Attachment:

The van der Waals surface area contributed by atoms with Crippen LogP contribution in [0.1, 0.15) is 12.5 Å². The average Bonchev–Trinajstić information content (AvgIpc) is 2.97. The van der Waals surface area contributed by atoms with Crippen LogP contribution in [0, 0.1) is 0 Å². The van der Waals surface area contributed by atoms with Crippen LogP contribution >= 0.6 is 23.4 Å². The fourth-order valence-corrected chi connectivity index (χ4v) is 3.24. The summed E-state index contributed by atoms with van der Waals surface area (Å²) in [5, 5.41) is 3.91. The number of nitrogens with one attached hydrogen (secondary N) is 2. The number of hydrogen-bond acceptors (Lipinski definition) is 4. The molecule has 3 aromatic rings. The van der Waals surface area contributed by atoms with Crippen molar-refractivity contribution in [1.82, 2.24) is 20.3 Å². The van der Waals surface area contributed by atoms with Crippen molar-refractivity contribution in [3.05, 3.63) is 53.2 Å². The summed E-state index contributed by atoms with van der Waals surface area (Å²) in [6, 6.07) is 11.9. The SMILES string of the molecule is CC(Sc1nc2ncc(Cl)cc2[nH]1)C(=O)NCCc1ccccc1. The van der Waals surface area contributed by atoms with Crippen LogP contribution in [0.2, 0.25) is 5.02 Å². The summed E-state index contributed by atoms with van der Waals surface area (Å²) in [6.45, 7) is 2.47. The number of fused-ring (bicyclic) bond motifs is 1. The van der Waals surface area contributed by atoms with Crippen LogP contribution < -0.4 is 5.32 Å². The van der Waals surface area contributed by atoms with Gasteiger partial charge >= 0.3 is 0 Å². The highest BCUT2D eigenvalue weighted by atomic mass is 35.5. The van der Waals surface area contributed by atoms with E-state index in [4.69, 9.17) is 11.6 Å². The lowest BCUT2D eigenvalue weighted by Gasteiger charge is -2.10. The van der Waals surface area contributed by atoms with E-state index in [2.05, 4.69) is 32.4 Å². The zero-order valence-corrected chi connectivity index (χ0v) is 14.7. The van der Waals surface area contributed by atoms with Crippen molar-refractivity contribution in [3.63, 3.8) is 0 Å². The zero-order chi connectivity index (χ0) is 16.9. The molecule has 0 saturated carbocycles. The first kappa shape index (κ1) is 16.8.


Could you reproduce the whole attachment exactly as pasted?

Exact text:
The van der Waals surface area contributed by atoms with Crippen LogP contribution in [0.1, 0.15) is 12.5 Å². The average Bonchev–Trinajstić information content (AvgIpc) is 2.97. The van der Waals surface area contributed by atoms with Crippen LogP contribution in [0, 0.1) is 0 Å². The van der Waals surface area contributed by atoms with Crippen LogP contribution >= 0.6 is 23.4 Å². The fourth-order valence-corrected chi connectivity index (χ4v) is 3.24. The summed E-state index contributed by atoms with van der Waals surface area (Å²) in [5, 5.41) is 3.91. The number of nitrogens with one attached hydrogen (secondary N) is 2. The number of hydrogen-bond acceptors (Lipinski definition) is 4. The molecule has 3 aromatic rings. The van der Waals surface area contributed by atoms with Crippen molar-refractivity contribution in [1.82, 2.24) is 20.3 Å². The van der Waals surface area contributed by atoms with Crippen molar-refractivity contribution in [3.05, 3.63) is 53.2 Å². The summed E-state index contributed by atoms with van der Waals surface area (Å²) in [6, 6.07) is 11.9. The SMILES string of the molecule is CC(Sc1nc2ncc(Cl)cc2[nH]1)C(=O)NCCc1ccccc1. The van der Waals surface area contributed by atoms with Crippen LogP contribution in [0.2, 0.25) is 5.02 Å². The summed E-state index contributed by atoms with van der Waals surface area (Å²) in [6.45, 7) is 2.47. The number of fused-ring (bicyclic) bond motifs is 1. The van der Waals surface area contributed by atoms with Crippen LogP contribution < -0.4 is 5.32 Å². The van der Waals surface area contributed by atoms with Gasteiger partial charge >= 0.3 is 0 Å². The highest BCUT2D eigenvalue weighted by atomic mass is 35.5. The van der Waals surface area contributed by atoms with E-state index in [4.69, 9.17) is 11.6 Å². The lowest BCUT2D eigenvalue weighted by Gasteiger charge is -2.10. The van der Waals surface area contributed by atoms with E-state index in [2.05, 4.69) is 32.4 Å². The zero-order valence-corrected chi connectivity index (χ0v) is 14.7. The van der Waals surface area contributed by atoms with Crippen molar-refractivity contribution in [3.63, 3.8) is 0 Å². The zero-order chi connectivity index (χ0) is 16.9. The molecule has 0 saturated carbocycles. The first kappa shape index (κ1) is 16.8.